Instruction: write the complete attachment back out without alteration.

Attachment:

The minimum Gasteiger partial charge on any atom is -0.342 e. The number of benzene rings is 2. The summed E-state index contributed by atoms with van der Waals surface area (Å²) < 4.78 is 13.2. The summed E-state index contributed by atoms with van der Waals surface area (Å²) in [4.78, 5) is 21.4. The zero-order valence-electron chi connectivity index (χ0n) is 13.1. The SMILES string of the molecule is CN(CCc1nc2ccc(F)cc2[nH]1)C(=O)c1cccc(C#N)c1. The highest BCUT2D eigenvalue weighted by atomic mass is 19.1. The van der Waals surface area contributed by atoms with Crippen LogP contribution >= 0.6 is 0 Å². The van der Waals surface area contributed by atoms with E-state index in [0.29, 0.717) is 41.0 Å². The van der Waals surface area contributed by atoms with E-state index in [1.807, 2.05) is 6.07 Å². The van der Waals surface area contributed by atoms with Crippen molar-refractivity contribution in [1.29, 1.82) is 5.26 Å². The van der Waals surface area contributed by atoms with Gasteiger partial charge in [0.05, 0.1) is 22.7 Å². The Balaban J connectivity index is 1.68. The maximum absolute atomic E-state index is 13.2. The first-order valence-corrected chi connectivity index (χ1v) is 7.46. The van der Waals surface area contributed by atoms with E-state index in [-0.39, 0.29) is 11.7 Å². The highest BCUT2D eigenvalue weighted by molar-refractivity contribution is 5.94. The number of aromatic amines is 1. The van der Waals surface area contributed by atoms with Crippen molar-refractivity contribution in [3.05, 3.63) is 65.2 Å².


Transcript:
The minimum Gasteiger partial charge on any atom is -0.342 e. The number of benzene rings is 2. The summed E-state index contributed by atoms with van der Waals surface area (Å²) < 4.78 is 13.2. The summed E-state index contributed by atoms with van der Waals surface area (Å²) in [4.78, 5) is 21.4. The zero-order valence-electron chi connectivity index (χ0n) is 13.1. The SMILES string of the molecule is CN(CCc1nc2ccc(F)cc2[nH]1)C(=O)c1cccc(C#N)c1. The highest BCUT2D eigenvalue weighted by atomic mass is 19.1. The van der Waals surface area contributed by atoms with Crippen LogP contribution >= 0.6 is 0 Å². The van der Waals surface area contributed by atoms with E-state index in [0.29, 0.717) is 41.0 Å². The van der Waals surface area contributed by atoms with E-state index in [1.807, 2.05) is 6.07 Å². The van der Waals surface area contributed by atoms with Crippen molar-refractivity contribution in [1.29, 1.82) is 5.26 Å². The van der Waals surface area contributed by atoms with Gasteiger partial charge in [0.05, 0.1) is 22.7 Å². The Balaban J connectivity index is 1.68. The maximum absolute atomic E-state index is 13.2. The first-order valence-corrected chi connectivity index (χ1v) is 7.46. The van der Waals surface area contributed by atoms with E-state index in [-0.39, 0.29) is 11.7 Å². The highest BCUT2D eigenvalue weighted by molar-refractivity contribution is 5.94. The number of aromatic amines is 1. The van der Waals surface area contributed by atoms with Crippen molar-refractivity contribution in [3.05, 3.63) is 65.2 Å².